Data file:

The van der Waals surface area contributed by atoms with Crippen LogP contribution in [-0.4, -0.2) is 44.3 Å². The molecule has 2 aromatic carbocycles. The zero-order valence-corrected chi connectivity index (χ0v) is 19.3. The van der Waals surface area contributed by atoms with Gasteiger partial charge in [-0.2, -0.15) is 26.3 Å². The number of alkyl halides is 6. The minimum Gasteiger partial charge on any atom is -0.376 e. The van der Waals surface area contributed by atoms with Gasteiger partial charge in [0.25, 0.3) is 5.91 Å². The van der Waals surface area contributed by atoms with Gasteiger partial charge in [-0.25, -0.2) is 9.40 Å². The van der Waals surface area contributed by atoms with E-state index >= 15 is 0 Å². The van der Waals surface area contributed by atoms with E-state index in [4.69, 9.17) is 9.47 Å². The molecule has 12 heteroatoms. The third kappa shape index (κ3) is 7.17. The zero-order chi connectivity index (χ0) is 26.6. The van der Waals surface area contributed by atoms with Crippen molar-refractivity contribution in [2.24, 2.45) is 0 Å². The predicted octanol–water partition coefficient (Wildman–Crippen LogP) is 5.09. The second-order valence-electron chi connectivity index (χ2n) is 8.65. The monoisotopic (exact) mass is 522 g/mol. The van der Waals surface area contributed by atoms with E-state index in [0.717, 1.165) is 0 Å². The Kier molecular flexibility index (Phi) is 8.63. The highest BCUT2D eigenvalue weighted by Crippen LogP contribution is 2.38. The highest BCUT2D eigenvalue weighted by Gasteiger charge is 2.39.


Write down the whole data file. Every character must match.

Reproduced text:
The van der Waals surface area contributed by atoms with Crippen LogP contribution in [-0.4, -0.2) is 44.3 Å². The molecule has 2 aromatic carbocycles. The zero-order valence-corrected chi connectivity index (χ0v) is 19.3. The van der Waals surface area contributed by atoms with Gasteiger partial charge in [-0.2, -0.15) is 26.3 Å². The number of alkyl halides is 6. The minimum Gasteiger partial charge on any atom is -0.376 e. The van der Waals surface area contributed by atoms with Gasteiger partial charge in [0.25, 0.3) is 5.91 Å². The van der Waals surface area contributed by atoms with Gasteiger partial charge in [-0.25, -0.2) is 9.40 Å². The van der Waals surface area contributed by atoms with E-state index >= 15 is 0 Å². The van der Waals surface area contributed by atoms with E-state index in [4.69, 9.17) is 9.47 Å². The molecule has 12 heteroatoms. The third kappa shape index (κ3) is 7.17. The zero-order chi connectivity index (χ0) is 26.6. The van der Waals surface area contributed by atoms with Crippen molar-refractivity contribution in [2.24, 2.45) is 0 Å². The predicted octanol–water partition coefficient (Wildman–Crippen LogP) is 5.09. The second-order valence-electron chi connectivity index (χ2n) is 8.65. The monoisotopic (exact) mass is 522 g/mol. The van der Waals surface area contributed by atoms with E-state index in [0.717, 1.165) is 0 Å². The Kier molecular flexibility index (Phi) is 8.63. The highest BCUT2D eigenvalue weighted by Crippen LogP contribution is 2.38. The highest BCUT2D eigenvalue weighted by Gasteiger charge is 2.39.